A Nuanced ToneSeptember 4, 2015
Last week, many Fed officials gathered at the Kansas City Fed’s Jackson Hole Symposium to give their take on the need to make or delay the initial rate hike. Vice Chairman Stanley Fisher carried the Fed’s central message – it is still too early to decide about a September hike. Before he spoke, several speakers reiterated their view it was time to raise rates. Meanwhile, New York President Dudley had provided a financial markets-oriented indication that a September hike was “less compelling.” Fisher was more demure, noting simply that they had three weeks to decide. We read this as confirming that the Fed has no plan in mind for a series of hikes – or they would want to get started. However, they may want to move away from zero to see what happens, as host and Kansas City President Esther George advocates.
Assuming the initial move is primarily a test for further information; the Fed needs to be particularly careful about appearing to react to either international events of domestic financial market volatility. The first is beyond their purview (dollar policy belongs to the Treasury, when it decides to do anything) and any delay blamed on the second might cause more volatility. The attribution of either action or inaction to anything but the labor market only muddies their well-developed message. The safe path is to wait and see how financial markets settle and use the survey of August employment conditions (which was taken before the sell-off) as the rationale for whichever course they choose.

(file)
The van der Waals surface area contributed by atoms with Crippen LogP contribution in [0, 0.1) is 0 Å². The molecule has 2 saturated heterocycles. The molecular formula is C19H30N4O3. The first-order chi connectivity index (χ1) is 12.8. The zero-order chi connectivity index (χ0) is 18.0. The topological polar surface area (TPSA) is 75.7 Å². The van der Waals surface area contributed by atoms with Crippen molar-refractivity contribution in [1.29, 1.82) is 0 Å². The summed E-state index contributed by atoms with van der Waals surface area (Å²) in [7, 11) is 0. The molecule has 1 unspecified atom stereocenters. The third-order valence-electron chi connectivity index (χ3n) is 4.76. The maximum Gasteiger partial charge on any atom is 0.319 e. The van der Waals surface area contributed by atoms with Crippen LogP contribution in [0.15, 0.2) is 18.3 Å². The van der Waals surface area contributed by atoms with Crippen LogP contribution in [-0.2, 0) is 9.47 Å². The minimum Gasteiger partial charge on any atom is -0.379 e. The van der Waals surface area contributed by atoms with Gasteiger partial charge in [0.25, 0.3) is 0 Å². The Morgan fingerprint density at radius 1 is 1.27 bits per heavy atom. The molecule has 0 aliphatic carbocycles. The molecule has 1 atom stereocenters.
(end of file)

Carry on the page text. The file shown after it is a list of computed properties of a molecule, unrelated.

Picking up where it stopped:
Our own reading of the economy leaves us agnostic on an initial hike in September, but more certain that only one rate increase will come in 2015.
The preceding is an abridged version of a commentary for McVean Trading and Investments, LLC and has been reposted here with permission of the author.
The ideas and opinions expressed in this blog are those of the author, and they should not be perceived as investment advice or as any other kind of advice.